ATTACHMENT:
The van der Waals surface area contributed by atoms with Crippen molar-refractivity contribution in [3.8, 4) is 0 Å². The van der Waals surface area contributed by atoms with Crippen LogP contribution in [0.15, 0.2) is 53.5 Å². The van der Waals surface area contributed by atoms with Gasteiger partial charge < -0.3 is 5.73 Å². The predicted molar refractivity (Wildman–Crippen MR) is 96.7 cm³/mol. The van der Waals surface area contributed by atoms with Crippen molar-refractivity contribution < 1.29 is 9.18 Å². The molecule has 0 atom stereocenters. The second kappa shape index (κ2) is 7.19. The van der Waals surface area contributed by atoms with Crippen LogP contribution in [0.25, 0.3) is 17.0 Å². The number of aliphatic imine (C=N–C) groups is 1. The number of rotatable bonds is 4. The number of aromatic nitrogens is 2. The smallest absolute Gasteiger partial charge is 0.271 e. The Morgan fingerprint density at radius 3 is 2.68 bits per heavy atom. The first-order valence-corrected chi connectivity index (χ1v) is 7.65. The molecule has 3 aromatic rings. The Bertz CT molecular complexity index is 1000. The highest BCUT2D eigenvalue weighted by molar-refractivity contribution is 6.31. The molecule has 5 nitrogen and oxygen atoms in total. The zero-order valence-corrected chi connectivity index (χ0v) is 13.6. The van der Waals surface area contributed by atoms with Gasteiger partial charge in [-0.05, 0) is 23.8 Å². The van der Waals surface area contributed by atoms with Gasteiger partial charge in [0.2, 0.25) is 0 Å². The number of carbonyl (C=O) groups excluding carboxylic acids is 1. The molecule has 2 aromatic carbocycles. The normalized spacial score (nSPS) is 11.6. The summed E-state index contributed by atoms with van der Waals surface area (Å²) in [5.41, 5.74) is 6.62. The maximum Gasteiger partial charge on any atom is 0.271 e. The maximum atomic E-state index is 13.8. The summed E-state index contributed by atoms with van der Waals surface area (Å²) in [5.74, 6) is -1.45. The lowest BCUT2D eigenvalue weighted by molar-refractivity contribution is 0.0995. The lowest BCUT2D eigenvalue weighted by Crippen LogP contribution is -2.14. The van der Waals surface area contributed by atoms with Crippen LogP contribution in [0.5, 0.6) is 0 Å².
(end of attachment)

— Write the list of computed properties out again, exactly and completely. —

The van der Waals surface area contributed by atoms with Crippen molar-refractivity contribution in [3.8, 4) is 0 Å². The van der Waals surface area contributed by atoms with Crippen LogP contribution in [0.15, 0.2) is 53.5 Å². The van der Waals surface area contributed by atoms with Gasteiger partial charge < -0.3 is 5.73 Å². The predicted molar refractivity (Wildman–Crippen MR) is 96.7 cm³/mol. The van der Waals surface area contributed by atoms with Crippen molar-refractivity contribution < 1.29 is 9.18 Å². The molecule has 0 atom stereocenters. The second kappa shape index (κ2) is 7.19. The van der Waals surface area contributed by atoms with Crippen LogP contribution in [0.25, 0.3) is 17.0 Å². The number of aliphatic imine (C=N–C) groups is 1. The number of rotatable bonds is 4. The number of aromatic nitrogens is 2. The smallest absolute Gasteiger partial charge is 0.271 e. The Morgan fingerprint density at radius 3 is 2.68 bits per heavy atom. The first-order valence-corrected chi connectivity index (χ1v) is 7.65. The molecule has 3 aromatic rings. The Bertz CT molecular complexity index is 1000. The highest BCUT2D eigenvalue weighted by molar-refractivity contribution is 6.31. The molecule has 5 nitrogen and oxygen atoms in total. The zero-order valence-corrected chi connectivity index (χ0v) is 13.6. The van der Waals surface area contributed by atoms with Gasteiger partial charge in [-0.05, 0) is 23.8 Å². The van der Waals surface area contributed by atoms with Gasteiger partial charge in [0.2, 0.25) is 0 Å². The number of carbonyl (C=O) groups excluding carboxylic acids is 1. The molecule has 2 aromatic carbocycles. The normalized spacial score (nSPS) is 11.6. The summed E-state index contributed by atoms with van der Waals surface area (Å²) in [5.41, 5.74) is 6.62. The maximum Gasteiger partial charge on any atom is 0.271 e. The maximum atomic E-state index is 13.8. The summed E-state index contributed by atoms with van der Waals surface area (Å²) in [5.74, 6) is -1.45. The lowest BCUT2D eigenvalue weighted by molar-refractivity contribution is 0.0995. The lowest BCUT2D eigenvalue weighted by Crippen LogP contribution is -2.14. The van der Waals surface area contributed by atoms with Crippen LogP contribution in [0.5, 0.6) is 0 Å².